Saturday, October 21, 2017

The Woman Who Smashed Codes by Jason Fagone

The Woman Who Smashed Codes by Jason Fagone was really a good book about Elizebeth Friedman, whose code breaking exploits on behalf of the US government began in WWI, continued during Prohibition where she helped capture smugglers, and through WWII with her instrumental in the breaking of Nazi spy rings in South America.

Fagone details how Friedman started in code breaking through a fairly remarkable turn of events, with her just out of college in 1916 meeting in Chicago a wealth eccentric named George Fabyan and taking a job at his Riverbank Laboratories investigating the works of William Shakespeare and whether it was really Francis Bacon who wrote them. While at Riverbank, she met William, her future husband and fellow acclaimed code breaker, and WWI began with the US brought into the war out of an intercepted message from the German Foreign Minister proposing an alliance between Germany and Mexico. William and Elizebeth began working at Riverbank for the military and for the first eight months of the war, they and their team did all the code breaking for every part of the government, with the two of them largely founding the field of cryptology, or looking to break the ciphers people used in sending coded messages.

Williams and Elizebeth married in 1917 during the war, left Riverbank in 1920, began raising two children, and continued working for the government, with Elizebeth largely focused on smugglers, and William eventually having his work revolve around decoding Japanese messages, and starting to show signs of depression and mental illness, brought on in part by the stress of his work. WWII began in 1939 with the German invasion of Poland and there was almost immediately a great concern by the US government about Nazi influence in South America and Elizebeth between 1940-1945 combated German clandestine spy efforts to get a hold on the continent. William continued breaking Japanese codes, suffered a mental breakdown in early 1941 and was never really the same after, and in December 1941, the US declared war on Japan After Pearl Harbor and Germany declared war on the US three days later.

Elizebeth was working on solving a next generation Enigma at the same time as British code breakers, cracked the machine and learned that Germany and Argentina were secretly working together, with her efforts helping force Argentina to split with Germany and greatly weaken them in South America. In addition to finding the information that would break spy rings in South America, Elizebeth also intercepted messages indicating German U-boats were targeted the RMS Queen Mary carrying 8,398 US servicemen and her intelligence was provided to the ship captain who evaded a U-boat laying in wait.

Elizebeth was part of the Coast Guard, but her work secret and J Edgar Hoover and his FBI would often take credit for her accomplishments, with another result of this that William for decades was solely noted as the force behind code breaking, and credited with the birth of the NSA, the part of the government that works in signal intelligence. Eventually Elizebeth began to receive more recognition for her work and William died in 1969 at the age of  78 and Elizebeth in 1980 at 88.

I found interesting from Fagone how the book came out of him finding a trove of Elizebeth Friedman letters in a library and previously enjoyed Fagone's book, Ingenious, and liked this even more, with both having excellent writing, and this one something that for myself was a more compelling topic with it being about a remarkable historical figure.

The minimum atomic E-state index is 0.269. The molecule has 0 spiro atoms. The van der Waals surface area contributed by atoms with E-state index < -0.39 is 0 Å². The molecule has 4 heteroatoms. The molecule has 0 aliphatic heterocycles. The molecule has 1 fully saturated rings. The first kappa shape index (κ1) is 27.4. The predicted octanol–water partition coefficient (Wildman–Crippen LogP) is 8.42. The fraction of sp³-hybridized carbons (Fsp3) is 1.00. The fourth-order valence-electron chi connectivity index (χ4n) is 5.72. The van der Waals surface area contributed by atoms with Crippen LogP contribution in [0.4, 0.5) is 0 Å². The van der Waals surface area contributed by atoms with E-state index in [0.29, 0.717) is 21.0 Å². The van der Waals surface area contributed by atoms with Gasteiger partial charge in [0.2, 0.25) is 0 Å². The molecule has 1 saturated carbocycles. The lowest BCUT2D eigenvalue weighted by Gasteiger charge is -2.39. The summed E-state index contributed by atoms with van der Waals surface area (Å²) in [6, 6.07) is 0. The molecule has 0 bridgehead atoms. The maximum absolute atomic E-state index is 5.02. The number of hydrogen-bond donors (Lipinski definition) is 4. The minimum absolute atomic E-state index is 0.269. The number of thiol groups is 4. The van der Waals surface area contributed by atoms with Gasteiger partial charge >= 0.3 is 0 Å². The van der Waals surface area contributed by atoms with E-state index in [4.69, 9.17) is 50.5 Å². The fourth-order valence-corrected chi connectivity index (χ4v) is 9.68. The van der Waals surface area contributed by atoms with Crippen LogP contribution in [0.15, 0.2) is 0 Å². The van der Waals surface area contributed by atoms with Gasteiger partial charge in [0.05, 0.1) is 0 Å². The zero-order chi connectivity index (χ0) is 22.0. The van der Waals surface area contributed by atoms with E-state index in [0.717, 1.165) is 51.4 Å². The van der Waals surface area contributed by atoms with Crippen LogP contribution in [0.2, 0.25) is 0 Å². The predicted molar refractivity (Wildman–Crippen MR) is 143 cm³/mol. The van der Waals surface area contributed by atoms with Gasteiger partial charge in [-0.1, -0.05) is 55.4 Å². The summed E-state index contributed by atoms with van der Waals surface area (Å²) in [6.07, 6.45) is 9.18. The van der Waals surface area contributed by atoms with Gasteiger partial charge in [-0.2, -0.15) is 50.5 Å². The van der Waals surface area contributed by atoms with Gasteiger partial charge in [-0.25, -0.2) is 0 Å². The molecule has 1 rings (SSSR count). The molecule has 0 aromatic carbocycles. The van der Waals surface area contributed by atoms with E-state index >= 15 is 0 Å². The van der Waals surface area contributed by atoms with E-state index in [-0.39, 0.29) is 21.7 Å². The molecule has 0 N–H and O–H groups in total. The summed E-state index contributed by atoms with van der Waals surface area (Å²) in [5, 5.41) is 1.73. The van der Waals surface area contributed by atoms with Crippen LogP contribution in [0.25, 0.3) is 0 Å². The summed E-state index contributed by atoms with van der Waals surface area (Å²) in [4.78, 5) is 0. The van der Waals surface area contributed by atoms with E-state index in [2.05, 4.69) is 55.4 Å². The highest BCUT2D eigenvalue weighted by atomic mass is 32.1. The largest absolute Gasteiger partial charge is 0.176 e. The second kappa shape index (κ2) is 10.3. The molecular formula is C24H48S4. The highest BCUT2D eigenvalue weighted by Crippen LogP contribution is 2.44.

Sunday, October 15, 2017

The Subtle Art of Not Giving a F*ck by Mark Manson

The Subtle Art of Not Giving a F*ck: A Counterintuitive Approach to Living a Good Life by Mark Manson was a solid read first of interest to me when I saw one of the blurbs on the back jacket written by Derek Sivers, author of the excellent Anything You Want: 40 Lessons for a New Kind of Entrepreneur, and I enjoyed quite a bit the book from Manson, with some of the things that resonated with me noted below:

From Chapter 1 titled Don’t Try - The world wants you to care about everything, real success is only caring about the important things. Also, you shouldn’t spend too much energy thinking about what you don’t have.

From Chapter 2 titled Happiness is a Problem - A principle of the Buddha is that pain and loss are inevitable, one should let go of trying to resist them. Additionally from this chapter is to not hope for a life without problems, but try to have good problems, and happiness is from solving problems, along with the notion that who you are is defined by what you’re willing to struggle for.

From Chapter 3 titled You Are Not Special - Entitlement is a failed strategy and people should try to resist the tyranny of exceptionalism.

From Chapter 4 titled The Value of Suffering - We decide what our values are, either for better or worse.

From Chapter 5 titled You Are Always Choosing - It’s not always your fault when bad things happen, but you’re responsible for how you feel about and react to things.

From Chapter 6 titled You’re Wrong About Everything (But So Am I) - Growth is iterative, don’t try to be right about everything, just try to be a little less wrong tomorrow, and admit when you’re wrong.

From Chapter 7 titled Failure is the Way Forward - Don’t just sit there, do... anything.

From Chapter 8 titled The Importance of Saying No - When you choose a value for yourself, you reject alternate values. Also settling down into a life by definition means you’re rejecting alternate lives.

From Chapter 9 titled ... And Then You Die - Was about the death of his friend Josh in their late teens and noted that since we’re all going to die, you may as well do something and be productive.

Really a good book and additional writing from Manson can be found on his website.